Jayanthi Amarasinghe, who has been looking for her husband, Newton, and son Janaka for over 30 years is beginning to lose hope. “I think I’ve lived too long now. My husband and son are not coming back.” She was 32 when they were taken from their home in Mirihana, a city close to the capital of Colombo, by a group of men dressed in black, carrying firearms and machetes. Days after the abduction, Amarasinghe learned that two bodies had been found at a nearby cemetery. The groundskeeper’s description matched that of her husband and son, but neither was sure if the remains belonged to them.

“There were pieces of meat scattered around a pile of ash and the wireframe of tires. Whoever was killed had been mounted on tires and burnt. Nothing was left behind,” said Amarasinghe, who collected the flesh and brought it back home. “I wrapped them inside the hem of my frock and I cried all the way home. I remember I buried them in the yard.”

“It’s not about digging up the past. It’s about closure,” said Padmini Handuwala, 72, the mother of Sujeewa, who was the first of the boys at Embilipitiya high school to disappear. “Not a day goes by without the thought of my son in my mind. It’s not just for me but for all the parents who lost their children. Some suffer more than others.”

Over the years, numerous campaigns have been initiated to support the families of the disappeared. Family support groups would lobby at both the national and international levels, with the support of some politicians and other human rights organizations, and take the stories of these families to a wider audience. However, politicians and parties that have raised the issue of enforced disappearances often have their own agendas and have used the issue to gain quick electoral advantage: lobbying against the most heinous human rights violations leads to a marked increase in votes. In 1994, following the discovery of the Mount Sooriya mass grave, the Sri Lanka Freedom Party, which was then in the opposition, led a political campaign calling for justice for the disappeared boys — along with renewed calls to end the civil war — and won that year’s presidential election in a landslide.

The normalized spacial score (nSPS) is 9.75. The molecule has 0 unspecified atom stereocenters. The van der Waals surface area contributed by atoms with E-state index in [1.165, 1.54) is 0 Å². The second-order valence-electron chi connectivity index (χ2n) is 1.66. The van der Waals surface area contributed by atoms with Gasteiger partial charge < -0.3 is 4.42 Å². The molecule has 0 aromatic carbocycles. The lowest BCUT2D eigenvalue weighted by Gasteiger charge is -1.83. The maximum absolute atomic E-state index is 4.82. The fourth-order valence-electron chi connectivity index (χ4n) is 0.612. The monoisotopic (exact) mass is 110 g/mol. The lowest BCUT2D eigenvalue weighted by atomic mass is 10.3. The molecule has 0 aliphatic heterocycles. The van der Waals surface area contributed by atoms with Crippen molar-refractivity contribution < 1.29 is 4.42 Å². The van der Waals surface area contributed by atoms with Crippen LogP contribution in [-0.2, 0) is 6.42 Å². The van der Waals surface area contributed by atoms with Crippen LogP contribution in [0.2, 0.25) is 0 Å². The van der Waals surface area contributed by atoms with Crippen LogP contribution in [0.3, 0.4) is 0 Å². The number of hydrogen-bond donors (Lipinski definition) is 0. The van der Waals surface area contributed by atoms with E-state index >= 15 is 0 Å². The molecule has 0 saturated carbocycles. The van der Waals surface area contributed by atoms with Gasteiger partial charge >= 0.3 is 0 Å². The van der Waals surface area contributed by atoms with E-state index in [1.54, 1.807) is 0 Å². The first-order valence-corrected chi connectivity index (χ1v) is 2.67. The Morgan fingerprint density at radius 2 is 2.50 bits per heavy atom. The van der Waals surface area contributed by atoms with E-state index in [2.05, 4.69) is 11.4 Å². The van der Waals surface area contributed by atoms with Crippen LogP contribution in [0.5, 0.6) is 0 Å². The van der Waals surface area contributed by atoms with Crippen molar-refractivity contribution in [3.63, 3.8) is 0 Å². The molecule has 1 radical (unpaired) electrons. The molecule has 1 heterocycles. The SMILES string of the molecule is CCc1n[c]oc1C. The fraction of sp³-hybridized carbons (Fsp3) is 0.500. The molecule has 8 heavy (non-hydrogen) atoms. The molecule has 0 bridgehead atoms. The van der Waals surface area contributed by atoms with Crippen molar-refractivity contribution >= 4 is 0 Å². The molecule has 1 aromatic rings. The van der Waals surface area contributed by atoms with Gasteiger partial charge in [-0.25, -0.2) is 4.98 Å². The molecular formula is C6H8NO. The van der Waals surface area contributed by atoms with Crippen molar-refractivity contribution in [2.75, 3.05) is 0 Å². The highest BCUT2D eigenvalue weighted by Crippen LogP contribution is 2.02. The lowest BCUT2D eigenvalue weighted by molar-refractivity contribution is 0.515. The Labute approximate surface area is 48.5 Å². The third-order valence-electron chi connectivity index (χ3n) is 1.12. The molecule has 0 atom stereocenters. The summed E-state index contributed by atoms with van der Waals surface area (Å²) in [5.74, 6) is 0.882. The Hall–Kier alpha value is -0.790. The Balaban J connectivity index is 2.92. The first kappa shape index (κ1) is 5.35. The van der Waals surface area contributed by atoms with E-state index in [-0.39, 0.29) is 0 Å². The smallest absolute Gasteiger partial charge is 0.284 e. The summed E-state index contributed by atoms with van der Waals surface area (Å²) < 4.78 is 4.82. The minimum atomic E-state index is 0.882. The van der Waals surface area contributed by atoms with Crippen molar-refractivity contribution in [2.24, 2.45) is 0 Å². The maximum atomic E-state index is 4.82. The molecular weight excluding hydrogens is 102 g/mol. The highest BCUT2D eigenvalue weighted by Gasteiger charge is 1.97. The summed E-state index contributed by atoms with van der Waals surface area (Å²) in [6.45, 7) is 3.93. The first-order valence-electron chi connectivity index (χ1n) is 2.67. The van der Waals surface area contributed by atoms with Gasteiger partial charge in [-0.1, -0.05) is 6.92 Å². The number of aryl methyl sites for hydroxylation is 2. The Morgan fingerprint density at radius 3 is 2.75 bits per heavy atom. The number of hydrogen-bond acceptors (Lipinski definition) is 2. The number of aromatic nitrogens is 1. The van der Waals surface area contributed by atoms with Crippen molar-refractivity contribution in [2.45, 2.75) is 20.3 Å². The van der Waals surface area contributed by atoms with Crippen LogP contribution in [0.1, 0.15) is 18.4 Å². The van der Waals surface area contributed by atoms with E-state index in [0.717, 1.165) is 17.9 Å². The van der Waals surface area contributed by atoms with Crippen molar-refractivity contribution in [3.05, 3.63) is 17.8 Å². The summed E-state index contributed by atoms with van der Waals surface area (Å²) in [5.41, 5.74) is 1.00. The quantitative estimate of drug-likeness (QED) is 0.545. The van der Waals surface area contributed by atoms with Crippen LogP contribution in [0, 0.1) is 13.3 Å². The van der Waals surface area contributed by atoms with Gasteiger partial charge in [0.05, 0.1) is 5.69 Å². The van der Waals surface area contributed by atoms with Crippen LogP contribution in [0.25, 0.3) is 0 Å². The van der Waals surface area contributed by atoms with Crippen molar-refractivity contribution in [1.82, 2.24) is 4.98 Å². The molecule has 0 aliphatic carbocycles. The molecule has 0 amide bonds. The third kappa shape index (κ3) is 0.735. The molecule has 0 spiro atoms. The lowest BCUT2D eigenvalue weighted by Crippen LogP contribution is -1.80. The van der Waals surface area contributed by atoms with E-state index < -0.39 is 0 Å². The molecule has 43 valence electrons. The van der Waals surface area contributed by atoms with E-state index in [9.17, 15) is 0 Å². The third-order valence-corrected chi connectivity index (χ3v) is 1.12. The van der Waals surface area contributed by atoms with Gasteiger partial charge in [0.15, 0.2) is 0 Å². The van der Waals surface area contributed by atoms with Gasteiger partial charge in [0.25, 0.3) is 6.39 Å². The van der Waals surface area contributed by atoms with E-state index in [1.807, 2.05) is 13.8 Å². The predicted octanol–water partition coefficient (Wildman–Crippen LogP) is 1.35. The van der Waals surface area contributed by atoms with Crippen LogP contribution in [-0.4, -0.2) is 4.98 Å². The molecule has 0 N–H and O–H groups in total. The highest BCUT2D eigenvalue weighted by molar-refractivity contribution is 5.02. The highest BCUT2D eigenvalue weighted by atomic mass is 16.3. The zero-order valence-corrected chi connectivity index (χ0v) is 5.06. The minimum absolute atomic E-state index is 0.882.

Another instance was when former president Mahinda Rajapaksa created “Mother’s Front.” As an up-and-coming parliamentarian and lawyer, Rajapaksa gathered family members of those who disappeared during the JVP armed rebellion in the 1980s to protest. This helped build his voter base in southern Sri Lanka and advanced his political career.

While politicians promise truth and justice to attract votes, many of them have also covered up investigations into mass graves. The most notable was Rajapaksa’s own brother, Gotabaya, who was accused of obstructing investigations into mass graves discovered in Matale when he was a military officer at the height of the JVP armed insurrection in 1989. Later, when Gotabaya was the secretary to the Ministry of Defense from 2005 to 2015 in Rajapaksa’s government, in 2013 he ordered the destruction of all police records older than five years after mass graves were discovered in the Matale district of central Sri Lanka, which yielded over 150 human remains that are yet to be identified. Atop the location of the site now stands a state hospital.

Over the years, even as governments established at least 10 commissions and committees to investigate what happened to the country’s missing, none provided any reliable answers or made their reports public. Even in their pursuit to examine enforced disappearances, the scope of these commissions was limited to particular periods or areas. For instance, the Commissions of Inquiry into the Involuntary Removal or Disappearance of Persons, known locally as the B.G. De Silva Commission, was tasked to investigate only disappearances that took place after January 1991. However, it has been said that disappearances reached their peak in 1989, so a critical period fell outside the commission’s purview. In another example, the Presidential Commission of Inquiry into the Involuntary Removal or Disappearance of Persons established in 1994 was limited to reviewing disappearances that took place after 1988 and only in certain areas. Significantly, this commission did not have the authority to investigate disappearances in the Tamil-majority northern and eastern regions.